Participation of foreign workers in the social security scheme is mutually beneficial to all parties, particularly because it means protection towards each individual worker. However, in reality as of May 2016, the number of foreign workers registered at BPJS Ketenagakerjaan has only reached a number of 22.000 workers, which is equivalent to 32,40%. The remaining 67,60% have not been registered, even though it is mandatory, similar to how Indonesian workers are required to participate in social security schemes in the country where they work.
To increase the coverage of foreign workers into BPJS is still a huge work which needs to be done by the government and BPJS itself. On one hand, increasing the coverage means that there will be an income increase to implement this social security scheme, while on the other hand health care providers, both governmental and private, are in demand to provide their best services. The stigma that private hospitals are more expensive than governmental ones can be removed through more inclusion of foreign workers into the BPJS program.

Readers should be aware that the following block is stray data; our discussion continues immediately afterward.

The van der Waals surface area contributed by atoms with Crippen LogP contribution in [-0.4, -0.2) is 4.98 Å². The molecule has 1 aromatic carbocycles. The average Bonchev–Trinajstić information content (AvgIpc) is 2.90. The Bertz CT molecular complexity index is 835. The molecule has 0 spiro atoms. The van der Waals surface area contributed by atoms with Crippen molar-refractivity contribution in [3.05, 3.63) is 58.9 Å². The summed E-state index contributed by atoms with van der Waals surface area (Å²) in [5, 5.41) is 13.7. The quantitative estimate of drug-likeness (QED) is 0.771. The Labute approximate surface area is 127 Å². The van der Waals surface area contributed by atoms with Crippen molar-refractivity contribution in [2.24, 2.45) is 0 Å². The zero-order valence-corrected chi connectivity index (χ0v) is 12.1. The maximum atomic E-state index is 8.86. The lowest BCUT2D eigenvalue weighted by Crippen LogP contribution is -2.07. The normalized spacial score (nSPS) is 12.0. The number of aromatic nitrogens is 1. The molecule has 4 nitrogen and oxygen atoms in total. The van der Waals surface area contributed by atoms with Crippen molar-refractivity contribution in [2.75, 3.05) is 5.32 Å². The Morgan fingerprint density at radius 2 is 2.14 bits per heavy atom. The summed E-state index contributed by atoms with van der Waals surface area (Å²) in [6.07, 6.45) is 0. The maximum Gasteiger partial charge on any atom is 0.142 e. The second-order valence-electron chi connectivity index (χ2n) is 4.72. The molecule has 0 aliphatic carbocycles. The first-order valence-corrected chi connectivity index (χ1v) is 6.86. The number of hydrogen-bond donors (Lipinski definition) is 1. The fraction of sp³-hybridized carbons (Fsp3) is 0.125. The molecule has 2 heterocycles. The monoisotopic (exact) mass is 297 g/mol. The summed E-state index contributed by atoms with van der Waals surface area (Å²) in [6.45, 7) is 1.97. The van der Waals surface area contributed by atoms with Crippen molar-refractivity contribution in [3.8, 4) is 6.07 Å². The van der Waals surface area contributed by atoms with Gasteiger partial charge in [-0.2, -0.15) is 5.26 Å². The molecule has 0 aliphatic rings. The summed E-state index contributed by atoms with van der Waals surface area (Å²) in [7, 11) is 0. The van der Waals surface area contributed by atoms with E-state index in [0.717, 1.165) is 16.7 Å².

But there is one more important thing to note. We all have to admit the importance of the private sectors role in providing services, as governmental services are not sufficient to serve the whole country. But on the other hand recently we have also seen the closing of several private hospitals due to the imbalance between income from the BPJS scheme and the number of patients that need to be treated. This is not a good precedent, because to be able to attract more investors, health insurance and security for foreign workers should be seen as an attractive incentive for them.
Article translated by Danny Yatim, Angsamerah Networking Expert